After meeting at the docks in Northeast Harbor last week, Christina Baker Kline and I walked to a nearby fish and chips joint to chat and eat. The food was disappointing, but the conversation more than made up for it. The fact that Christina is a best-selling author only came up incidentally. What really stood out was her natural aptitude for uplifting and engaging conversation, which is particularly striking given the trials she has faced over the past year.
Christina was diagnosed with an aggressive form of breast cancer last year. Her mother, who became an especially stalwart supporter for Christina after her diagnosis, died earlier this year while Christina was still undergoing radiation treatments. In an article that she wrote for Psychology Today, Christina offers a beautifully poignant tribute to her mother and their relationship.
Also during this past year, Christina’s 10th book became her first to make national bestseller lists.
I knew all this before I met Christina (now cancer free) for a harborfront conversation. And yet, while we lingered at a lopsided picnic table picking at dull food, our roles were repeatedly reversed. Buoyed by Christina’s expressions of interest, I’d find myself answering her questions, sharing my story. It was disarming; I worried that I was losing the thread of my effort to get to know my subject. On reflection, however, I realized that though I might have missed some personal data, I learned more than enough about Christina Baker Kline to recognize that her prowess as a writer is far exceeded by her prowess as a person.
Christina lives in New Jersey with her husband and three sons, but she spent most of her formative years in Bangor. Her family is still Maine-based, and she spends time with them here every summer. This summer, dovetailed into her vacation time, she has scheduled several book talks promoting, “Orphan Train,” which has spent six weeks on the New York Times bestseller list and completed its 10th week on the USA Today bestseller list on the day we met.
Christina loves writing, even though she doesn’t consider it one of her innate skills.
Like physical exercise, she says, it’s not always fun during the process, “but I love having written.”
The skills that come more naturally to her involve working with other people, which is no surprise to me after meeting her. She does a great deal of professional editing, teaching, and mentoring, in addition to having written and edited several books collaboratively. Her blog is a kind of writer’s forum, highlighting others’ work as much as her own. All those jobs balance well against the more solitary aspects of a writer’s life.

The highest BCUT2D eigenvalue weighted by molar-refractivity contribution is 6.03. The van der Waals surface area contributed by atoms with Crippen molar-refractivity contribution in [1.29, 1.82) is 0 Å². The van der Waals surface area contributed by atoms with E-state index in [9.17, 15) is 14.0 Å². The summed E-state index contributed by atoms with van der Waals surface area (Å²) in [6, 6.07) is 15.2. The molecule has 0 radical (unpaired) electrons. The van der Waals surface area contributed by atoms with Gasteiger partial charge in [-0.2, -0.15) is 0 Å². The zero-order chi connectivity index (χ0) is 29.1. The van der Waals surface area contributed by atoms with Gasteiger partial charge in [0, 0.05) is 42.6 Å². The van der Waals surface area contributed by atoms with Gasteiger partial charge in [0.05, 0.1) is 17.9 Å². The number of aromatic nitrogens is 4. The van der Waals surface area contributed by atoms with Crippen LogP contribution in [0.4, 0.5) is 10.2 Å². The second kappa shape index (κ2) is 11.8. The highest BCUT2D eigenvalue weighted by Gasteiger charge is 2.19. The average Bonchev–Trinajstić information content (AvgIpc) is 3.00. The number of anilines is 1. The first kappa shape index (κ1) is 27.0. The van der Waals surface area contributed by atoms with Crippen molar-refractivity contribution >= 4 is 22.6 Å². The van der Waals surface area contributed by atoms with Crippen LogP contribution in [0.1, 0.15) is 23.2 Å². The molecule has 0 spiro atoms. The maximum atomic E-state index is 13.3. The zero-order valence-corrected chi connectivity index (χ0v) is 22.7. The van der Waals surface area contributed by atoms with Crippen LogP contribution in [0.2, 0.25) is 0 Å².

Collaborating, commiserating, exchanging ideas and offering support infuse Christina’s work, but they also appear to infuse her overarching attitude toward life.
Possibly it is a “pay it forward” mentality that came from two influential events in her writing life — the first when her fifth grade teacher told her, ‘I read your story to my husband and he loved it!’ The second, when a college instructor, unbeknownst to Christina, submitted her work to an agent who took her on as a client.
But I get the impression that Christina’s inclination to offer positive feedback goes deeper into the roots of her soul. Maybe she just can’t help it.
“Listen to the people who are encouraging you, and don’t listen to those who aren’t.”
That’s what she tells her students, her friends, her children — anyone who will listen.
Finding those grains of optimism and confidence is what keeps us going, even in the face of terrible struggle. The memorable main characters in “Orphan Train” embody that spirit in very real ways, which surely adds to the book’s appeal. They also, incidentally, find solace on the coast of Maine.
Christina has learned firsthand how important it is to hold onto those things that sustain us and to maintain a hopeful attitude, no matter what. A case in point is her response when I finally did get around to asking about the hellish year she has just experienced. No sighs of remembered grief, only this: “It taught me that sorrow is inevitable,” she said. And, considering various obligations in her professional life, she feels fortunate that all her troubles didn’t start sooner.
Therein lies the jewel at the heart of a writer worth reading, a person worth hearing.
Christina Baker Kline is scheduled to appear at the following times and locations to discuss her book: 6-7:30 p.m. July 11, Ellsworth Public Library; 7-8 p.m. July 15, Bass Harbor Library; 3-5 p.m. July 16, Bangor Public Library; 7-8:30 p.m. July 18, Devaney Doak and Garrett Booksellers in Farmington; noon-1:30 p.m. July 19, Left Bank Books in Belfast; noon-1 p.m. July 24, Portland Public Library; 7-9 p.m. July 30, Southwest Harbor Public Library; 7-9 p.m. Aug. 1, Jessup Memorial Library in Bar Harbor; and 1-2 p.m. Aug. 2, Sherman’s Books in Bar Harbor. For information, visit christinabakerkline.com.
Robin Clifford Wood welcomes feedback at email@example.com.